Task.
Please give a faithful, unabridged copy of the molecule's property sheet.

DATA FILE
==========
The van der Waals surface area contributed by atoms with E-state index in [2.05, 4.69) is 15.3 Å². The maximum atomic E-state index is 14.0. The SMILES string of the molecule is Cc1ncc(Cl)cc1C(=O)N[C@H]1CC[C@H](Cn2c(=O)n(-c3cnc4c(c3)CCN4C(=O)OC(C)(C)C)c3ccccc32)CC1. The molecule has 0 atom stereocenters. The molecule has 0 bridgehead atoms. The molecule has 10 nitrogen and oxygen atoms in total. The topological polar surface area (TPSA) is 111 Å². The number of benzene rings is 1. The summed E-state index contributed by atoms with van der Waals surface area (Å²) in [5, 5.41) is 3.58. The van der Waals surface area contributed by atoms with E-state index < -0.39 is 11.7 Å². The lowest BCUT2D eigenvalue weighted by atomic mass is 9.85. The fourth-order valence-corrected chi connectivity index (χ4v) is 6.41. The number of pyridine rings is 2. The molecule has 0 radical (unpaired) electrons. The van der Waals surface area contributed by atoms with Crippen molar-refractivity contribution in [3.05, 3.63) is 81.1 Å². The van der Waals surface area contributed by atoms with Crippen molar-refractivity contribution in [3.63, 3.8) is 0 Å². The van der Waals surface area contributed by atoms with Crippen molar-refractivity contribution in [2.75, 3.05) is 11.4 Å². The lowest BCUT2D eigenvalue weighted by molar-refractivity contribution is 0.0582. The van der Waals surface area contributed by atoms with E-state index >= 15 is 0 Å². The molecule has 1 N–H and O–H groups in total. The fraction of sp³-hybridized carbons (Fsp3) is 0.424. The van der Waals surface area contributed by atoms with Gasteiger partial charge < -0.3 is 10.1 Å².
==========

The van der Waals surface area contributed by atoms with E-state index in [2.05, 4.69) is 15.3 Å². The maximum atomic E-state index is 14.0. The SMILES string of the molecule is Cc1ncc(Cl)cc1C(=O)N[C@H]1CC[C@H](Cn2c(=O)n(-c3cnc4c(c3)CCN4C(=O)OC(C)(C)C)c3ccccc32)CC1. The molecule has 0 atom stereocenters. The molecule has 0 bridgehead atoms. The molecule has 10 nitrogen and oxygen atoms in total. The topological polar surface area (TPSA) is 111 Å². The number of benzene rings is 1. The summed E-state index contributed by atoms with van der Waals surface area (Å²) in [5, 5.41) is 3.58. The van der Waals surface area contributed by atoms with E-state index < -0.39 is 11.7 Å². The lowest BCUT2D eigenvalue weighted by atomic mass is 9.85. The fourth-order valence-corrected chi connectivity index (χ4v) is 6.41. The number of pyridine rings is 2. The molecule has 0 radical (unpaired) electrons. The van der Waals surface area contributed by atoms with Crippen molar-refractivity contribution in [3.05, 3.63) is 81.1 Å². The van der Waals surface area contributed by atoms with Crippen molar-refractivity contribution in [3.63, 3.8) is 0 Å². The van der Waals surface area contributed by atoms with Crippen molar-refractivity contribution in [2.75, 3.05) is 11.4 Å². The lowest BCUT2D eigenvalue weighted by molar-refractivity contribution is 0.0582. The van der Waals surface area contributed by atoms with E-state index >= 15 is 0 Å². The molecule has 1 N–H and O–H groups in total. The fraction of sp³-hybridized carbons (Fsp3) is 0.424. The van der Waals surface area contributed by atoms with Gasteiger partial charge < -0.3 is 10.1 Å².